Terence Crawford Is The New Marvin Hagler

Terence Crawford is a generational great, we all know that, but let’s deeper add context to these words. 

Crawford is a unified world champion at lightweight, won every major world title in the 140 lbs division before moving to welterweight and winning a world title in his first bout at the welterweight division. On top of that success, Crawford holds 11 knockouts in his last 12 fights, an impressive feat at the highest level of the sport. 

So let’s get to the clickbait-type stuff of this article.

How do you we often look back on Marvin Hagler?

Often we look at words like avoided, or even say that he emerged from nowhere, having to win a title overseas. Hagler felt wronged in his draw with Vito Antuofermo for the WBC and WBA, so much so that he fought with a chip on his shoulder making an emphasis to not leave it in the hands of the judges. Oh, Hagler’s defining fights came at the end of his career against “Sugar” Ray Leonard, Thomas Hearns, and now forgotten, John Mugabi. 

In short, Hagler was a no-nonsense fighter, who was effected by the politics of boxing and changed his style, to take the politics out of boxing. 

Terence Crawford is the closest thing I have seen since Hagler, but in his own way. For starters, they’re the only two fighters in boxing history who can fight in both stances at a world level. They both had bad intentions and are not trying to be your friend in the ring. In fact, Crawford has that dog in him when he stopped Kell Brook he had to mug him after the stoppage, or when he KO’ed Hank Lundy asked him “did you find what you were looking for?”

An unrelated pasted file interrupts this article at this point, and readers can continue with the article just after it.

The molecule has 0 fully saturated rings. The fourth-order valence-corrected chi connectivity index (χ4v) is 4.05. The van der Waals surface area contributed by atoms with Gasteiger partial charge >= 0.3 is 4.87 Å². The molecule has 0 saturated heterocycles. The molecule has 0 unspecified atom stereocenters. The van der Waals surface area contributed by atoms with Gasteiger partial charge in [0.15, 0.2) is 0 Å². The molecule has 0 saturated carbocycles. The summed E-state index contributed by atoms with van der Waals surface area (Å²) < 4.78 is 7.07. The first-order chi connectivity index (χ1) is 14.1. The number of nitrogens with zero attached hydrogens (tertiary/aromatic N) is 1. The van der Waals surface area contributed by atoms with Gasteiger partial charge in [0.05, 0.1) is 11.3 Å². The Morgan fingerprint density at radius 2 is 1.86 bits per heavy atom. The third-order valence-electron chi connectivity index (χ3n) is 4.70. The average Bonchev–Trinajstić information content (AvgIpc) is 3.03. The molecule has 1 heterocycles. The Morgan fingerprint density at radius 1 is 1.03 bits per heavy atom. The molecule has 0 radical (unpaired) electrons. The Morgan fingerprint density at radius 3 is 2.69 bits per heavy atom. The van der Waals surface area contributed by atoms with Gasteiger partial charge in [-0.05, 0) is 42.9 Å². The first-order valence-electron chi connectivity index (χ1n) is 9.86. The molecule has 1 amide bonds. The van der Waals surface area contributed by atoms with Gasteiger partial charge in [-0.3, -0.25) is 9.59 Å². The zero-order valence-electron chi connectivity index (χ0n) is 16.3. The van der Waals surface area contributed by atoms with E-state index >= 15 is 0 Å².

Crawford is a no-nonsense guy, in a world full of nonsense. 

If the internet didn’t exist, Crawford would be bigger, because his skills are immense, and despite people disrespecting his resume, beating Ricky Burns (in Burns’ hometown), Yuriorkis Gamboa, a heavily avoided at the time Thomas Dulorme, Viktor Postol, Felix Diaz, Jose Benavidez Jr., “Mean Machine” Kavaliauskas, and Kell Brook, is no small feat. In fact, most of these fighters now are put down by pundits, because of how bad Crawford beat them. Crawford has never had to show that next gear in a fight despite being at the world level in professional boxing for nearly a decade and fighting in three different divisions. 

Terence Crawford is the type of competitor that we rarely see in boxing, the man who hates losing and only wants to be defined by his wins, in the ring. 

It makes for terrible articles since most boxing writers are nerds. We want the outside the ring stuff, the stories, all that stuff. Crawford is an old-school beat-you-up guy. A guy who would put his name on a bracket like in a wrestling room and want to beat everyone people said was the best. That type of attitude isn’t often conveyed in words, it is an attitude, and a spirit, not an essay. The boxing-industrial complex of maximum money for minimal risk also has strayed from this thinking over the past decade as well.

His four-round destruction of Kell Brook was what most expected, albeit Brook looked awful on the scale, his first two-rounds showed he still was, what he once was, and still, Crawford stopped him in the fourth after, Shakur Stevenson, described what was going to happen perfectly for the ESPN telecast and Crawford applied pressure.